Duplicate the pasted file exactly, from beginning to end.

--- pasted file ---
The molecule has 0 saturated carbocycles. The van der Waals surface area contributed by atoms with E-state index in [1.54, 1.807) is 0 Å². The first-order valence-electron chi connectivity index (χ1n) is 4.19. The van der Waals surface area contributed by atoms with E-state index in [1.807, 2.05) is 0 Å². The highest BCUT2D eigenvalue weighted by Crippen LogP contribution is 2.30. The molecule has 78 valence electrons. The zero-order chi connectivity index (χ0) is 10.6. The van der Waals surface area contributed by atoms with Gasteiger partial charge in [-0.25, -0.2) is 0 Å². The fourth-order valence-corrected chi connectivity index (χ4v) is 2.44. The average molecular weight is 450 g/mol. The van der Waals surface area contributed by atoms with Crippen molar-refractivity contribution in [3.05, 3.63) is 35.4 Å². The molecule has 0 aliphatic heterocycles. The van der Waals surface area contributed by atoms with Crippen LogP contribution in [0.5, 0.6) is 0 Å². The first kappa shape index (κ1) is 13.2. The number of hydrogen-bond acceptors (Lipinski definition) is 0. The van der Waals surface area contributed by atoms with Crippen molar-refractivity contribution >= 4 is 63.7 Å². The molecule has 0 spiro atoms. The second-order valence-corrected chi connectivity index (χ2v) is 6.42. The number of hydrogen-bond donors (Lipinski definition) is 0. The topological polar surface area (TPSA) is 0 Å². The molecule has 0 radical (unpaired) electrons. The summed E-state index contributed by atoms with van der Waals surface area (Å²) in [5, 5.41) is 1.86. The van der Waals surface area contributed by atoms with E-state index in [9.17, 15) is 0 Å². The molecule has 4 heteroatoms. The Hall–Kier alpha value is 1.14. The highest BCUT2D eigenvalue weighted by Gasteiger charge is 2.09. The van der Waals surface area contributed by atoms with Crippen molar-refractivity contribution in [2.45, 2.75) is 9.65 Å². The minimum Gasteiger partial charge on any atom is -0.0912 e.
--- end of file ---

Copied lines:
The molecule has 0 saturated carbocycles. The van der Waals surface area contributed by atoms with E-state index in [1.54, 1.807) is 0 Å². The first-order valence-electron chi connectivity index (χ1n) is 4.19. The van der Waals surface area contributed by atoms with E-state index in [1.807, 2.05) is 0 Å². The highest BCUT2D eigenvalue weighted by Crippen LogP contribution is 2.30. The molecule has 78 valence electrons. The zero-order chi connectivity index (χ0) is 10.6. The van der Waals surface area contributed by atoms with Gasteiger partial charge in [-0.25, -0.2) is 0 Å². The fourth-order valence-corrected chi connectivity index (χ4v) is 2.44. The average molecular weight is 450 g/mol. The van der Waals surface area contributed by atoms with Crippen molar-refractivity contribution in [3.05, 3.63) is 35.4 Å². The molecule has 0 aliphatic heterocycles. The van der Waals surface area contributed by atoms with Crippen LogP contribution in [0.5, 0.6) is 0 Å². The first kappa shape index (κ1) is 13.2. The number of hydrogen-bond acceptors (Lipinski definition) is 0. The van der Waals surface area contributed by atoms with Crippen molar-refractivity contribution >= 4 is 63.7 Å². The molecule has 0 spiro atoms. The second-order valence-corrected chi connectivity index (χ2v) is 6.42. The number of hydrogen-bond donors (Lipinski definition) is 0. The topological polar surface area (TPSA) is 0 Å². The molecule has 0 radical (unpaired) electrons. The summed E-state index contributed by atoms with van der Waals surface area (Å²) in [5, 5.41) is 1.86. The van der Waals surface area contributed by atoms with E-state index in [9.17, 15) is 0 Å². The molecule has 4 heteroatoms. The Hall–Kier alpha value is 1.14. The highest BCUT2D eigenvalue weighted by Gasteiger charge is 2.09. The van der Waals surface area contributed by atoms with Crippen molar-refractivity contribution in [2.45, 2.75) is 9.65 Å². The minimum Gasteiger partial charge on any atom is -0.0912 e.